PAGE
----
// Gets the condition's current configuration as an instance of the condition type class
              var conditionType = GetParameters();
              // Creates a view model object
              var viewModel = new HasGivenConsentViewModel
                  // Sets the consent code name obtained from the condition type parameters
                  ConsentCodeName = conditionType.ConsentCodeName
              // Displays the configuration dialog's view
              return PartialView("~/Components/PageBuilder/PersonalizationConditions/HasGivenConsent/_HasGivenConsentConfiguration.cshtml", viewModel);
          // Submits the condition type parameters
          public ActionResult Validate(HasGivenConsentViewModel model)
              // Validates the model
              if (!ModelState.IsValid)
                  return PartialView("~/Components/PageBuilder/PersonalizationConditions/HasGivenConsent/_HasGivenConsentConfiguration.cshtml", model);
              // Creates an object of the condition type class
              var parameters = new HasGivenConsentConditionType
                  ConsentCodeName = model.ConsentCodeName,
              // Serializes the condition's configuration into JSON format and returns the data
              return new ConditionTypeValidationResult(parameters);

Register condition types

Register the condition type by adding an assembly attribute to the condition type class. Specify the following required attribute parameters:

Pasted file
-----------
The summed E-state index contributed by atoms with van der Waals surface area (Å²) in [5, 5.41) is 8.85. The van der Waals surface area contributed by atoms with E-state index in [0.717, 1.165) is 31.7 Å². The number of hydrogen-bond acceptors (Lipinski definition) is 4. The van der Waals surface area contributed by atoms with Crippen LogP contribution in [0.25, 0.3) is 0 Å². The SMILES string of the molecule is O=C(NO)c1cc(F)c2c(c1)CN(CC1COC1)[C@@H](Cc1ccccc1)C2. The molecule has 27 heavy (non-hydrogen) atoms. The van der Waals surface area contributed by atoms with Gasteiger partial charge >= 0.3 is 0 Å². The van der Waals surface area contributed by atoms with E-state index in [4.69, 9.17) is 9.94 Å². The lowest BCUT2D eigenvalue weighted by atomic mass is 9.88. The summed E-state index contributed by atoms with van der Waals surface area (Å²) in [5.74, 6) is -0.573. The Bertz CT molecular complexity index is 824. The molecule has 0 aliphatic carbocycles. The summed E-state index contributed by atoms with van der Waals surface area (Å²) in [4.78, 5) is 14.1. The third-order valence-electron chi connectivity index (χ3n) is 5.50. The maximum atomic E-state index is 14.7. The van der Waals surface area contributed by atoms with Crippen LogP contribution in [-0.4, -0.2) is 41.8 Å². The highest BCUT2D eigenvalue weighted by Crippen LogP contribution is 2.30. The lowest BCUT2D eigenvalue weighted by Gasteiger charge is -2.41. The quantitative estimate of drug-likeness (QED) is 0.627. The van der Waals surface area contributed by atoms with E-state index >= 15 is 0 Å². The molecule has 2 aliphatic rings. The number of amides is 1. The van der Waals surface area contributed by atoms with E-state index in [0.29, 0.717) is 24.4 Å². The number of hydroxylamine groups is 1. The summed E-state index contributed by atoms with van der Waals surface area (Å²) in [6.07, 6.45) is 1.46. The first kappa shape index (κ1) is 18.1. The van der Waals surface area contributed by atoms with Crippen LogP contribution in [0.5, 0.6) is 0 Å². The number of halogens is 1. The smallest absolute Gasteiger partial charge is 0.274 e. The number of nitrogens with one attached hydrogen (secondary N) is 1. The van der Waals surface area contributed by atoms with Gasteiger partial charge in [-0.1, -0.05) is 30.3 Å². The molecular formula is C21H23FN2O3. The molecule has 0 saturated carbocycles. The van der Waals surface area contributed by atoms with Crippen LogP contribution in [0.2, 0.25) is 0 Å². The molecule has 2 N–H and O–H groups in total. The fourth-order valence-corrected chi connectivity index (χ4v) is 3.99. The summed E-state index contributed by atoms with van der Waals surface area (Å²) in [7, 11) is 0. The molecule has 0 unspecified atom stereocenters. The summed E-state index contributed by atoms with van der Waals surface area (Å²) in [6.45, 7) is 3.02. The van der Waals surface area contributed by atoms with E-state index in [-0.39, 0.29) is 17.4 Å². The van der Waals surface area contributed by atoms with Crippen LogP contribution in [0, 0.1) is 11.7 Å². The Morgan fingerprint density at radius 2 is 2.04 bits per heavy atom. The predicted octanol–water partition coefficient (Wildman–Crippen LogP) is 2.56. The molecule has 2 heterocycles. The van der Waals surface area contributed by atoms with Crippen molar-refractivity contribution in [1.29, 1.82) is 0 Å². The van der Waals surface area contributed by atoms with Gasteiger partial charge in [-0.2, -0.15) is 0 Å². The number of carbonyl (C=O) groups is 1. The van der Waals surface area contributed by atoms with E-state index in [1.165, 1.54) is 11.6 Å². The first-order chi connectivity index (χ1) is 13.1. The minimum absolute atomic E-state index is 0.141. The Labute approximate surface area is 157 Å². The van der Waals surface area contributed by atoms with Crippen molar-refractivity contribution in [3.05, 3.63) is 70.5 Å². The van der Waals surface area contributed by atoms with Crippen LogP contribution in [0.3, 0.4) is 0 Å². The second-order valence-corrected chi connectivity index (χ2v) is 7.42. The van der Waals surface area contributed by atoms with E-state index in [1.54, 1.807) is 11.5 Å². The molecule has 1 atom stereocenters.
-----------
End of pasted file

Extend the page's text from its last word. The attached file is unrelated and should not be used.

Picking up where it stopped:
• Identifier – the unique identifier of the condition type. We recommend using a unique prefix in your condition type identifiers to prevent conflicts when deploying condition types to other projects, for example matching your company’s name.
  • Class type – the type (System.Type) of the condition type class.
  • Display name – the name displayed in the condition type selector when personalizing widgets in the Xperience administration interface.
  • (Required for condition types with a custom configuration dialog) Controller type – the type (System.Type) of the controller class used to display the configuration dialog.

Additionally, you can specify the following optional attribute parameters:

  • Description – the description of the condition type displayed as a tooltip.
  • IconClass – the font icon class displayed in the condition type selector.
  • Hint – the text displayed as a hint above the condition type’s configuration dialog.
Example - Register a condition type with a custom dialog

using Kentico.PageBuilder.Web.Mvc.Personalization;

[assembly: RegisterPersonalizationConditionType(
    identifier: "MyProject.Personalization.HasGivenConsentConditionTypeCustom",
    type: typeof(HasGivenConsentConditionTypeCustom),
    name: "Has given consent agreement (custom)",
    ControllerType = typeof(HasGivenConsentController),
    Description = "Evaluates whether the contact has given an agreement with a specified consent declaration.",
    IconClass = "icon-clipboard-checklist",
    Hint = "Enter the code name of a consent. The condition is fulfilled for visitors who have given an agreement with the given consent.")]

Once the condition type is registered, editors can select it when personalizing widgets in a website channel application within the Xperience administration.